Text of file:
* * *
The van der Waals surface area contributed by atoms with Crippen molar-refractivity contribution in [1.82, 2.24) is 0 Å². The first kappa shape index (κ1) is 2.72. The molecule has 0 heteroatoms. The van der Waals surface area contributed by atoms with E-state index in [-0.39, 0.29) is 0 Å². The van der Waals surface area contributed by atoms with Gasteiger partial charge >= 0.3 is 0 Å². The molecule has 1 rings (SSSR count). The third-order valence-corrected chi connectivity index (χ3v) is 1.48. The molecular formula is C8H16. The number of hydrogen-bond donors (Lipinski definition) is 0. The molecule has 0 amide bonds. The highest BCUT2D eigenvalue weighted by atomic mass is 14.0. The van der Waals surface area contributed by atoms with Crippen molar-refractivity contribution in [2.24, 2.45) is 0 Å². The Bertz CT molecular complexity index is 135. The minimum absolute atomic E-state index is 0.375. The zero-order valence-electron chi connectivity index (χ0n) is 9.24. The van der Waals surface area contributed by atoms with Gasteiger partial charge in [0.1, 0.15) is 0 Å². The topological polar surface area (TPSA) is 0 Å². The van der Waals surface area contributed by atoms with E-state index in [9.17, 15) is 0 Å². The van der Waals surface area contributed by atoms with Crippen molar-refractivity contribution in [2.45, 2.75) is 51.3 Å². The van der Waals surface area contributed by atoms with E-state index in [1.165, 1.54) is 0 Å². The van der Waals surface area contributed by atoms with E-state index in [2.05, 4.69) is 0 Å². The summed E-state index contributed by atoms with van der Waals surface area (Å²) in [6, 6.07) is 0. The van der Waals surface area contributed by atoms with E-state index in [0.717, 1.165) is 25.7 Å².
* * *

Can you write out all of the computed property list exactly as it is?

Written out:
The van der Waals surface area contributed by atoms with Crippen molar-refractivity contribution in [1.82, 2.24) is 0 Å². The first kappa shape index (κ1) is 2.72. The molecule has 0 heteroatoms. The van der Waals surface area contributed by atoms with E-state index in [-0.39, 0.29) is 0 Å². The van der Waals surface area contributed by atoms with Gasteiger partial charge >= 0.3 is 0 Å². The molecule has 1 rings (SSSR count). The third-order valence-corrected chi connectivity index (χ3v) is 1.48. The molecular formula is C8H16. The number of hydrogen-bond donors (Lipinski definition) is 0. The molecule has 0 amide bonds. The highest BCUT2D eigenvalue weighted by atomic mass is 14.0. The van der Waals surface area contributed by atoms with Crippen molar-refractivity contribution in [2.24, 2.45) is 0 Å². The Bertz CT molecular complexity index is 135. The minimum absolute atomic E-state index is 0.375. The zero-order valence-electron chi connectivity index (χ0n) is 9.24. The van der Waals surface area contributed by atoms with Gasteiger partial charge in [0.1, 0.15) is 0 Å². The topological polar surface area (TPSA) is 0 Å². The van der Waals surface area contributed by atoms with E-state index in [9.17, 15) is 0 Å². The van der Waals surface area contributed by atoms with Crippen molar-refractivity contribution in [2.45, 2.75) is 51.3 Å². The van der Waals surface area contributed by atoms with E-state index in [1.165, 1.54) is 0 Å². The van der Waals surface area contributed by atoms with E-state index in [2.05, 4.69) is 0 Å². The summed E-state index contributed by atoms with van der Waals surface area (Å²) in [6, 6.07) is 0. The van der Waals surface area contributed by atoms with E-state index in [0.717, 1.165) is 25.7 Å².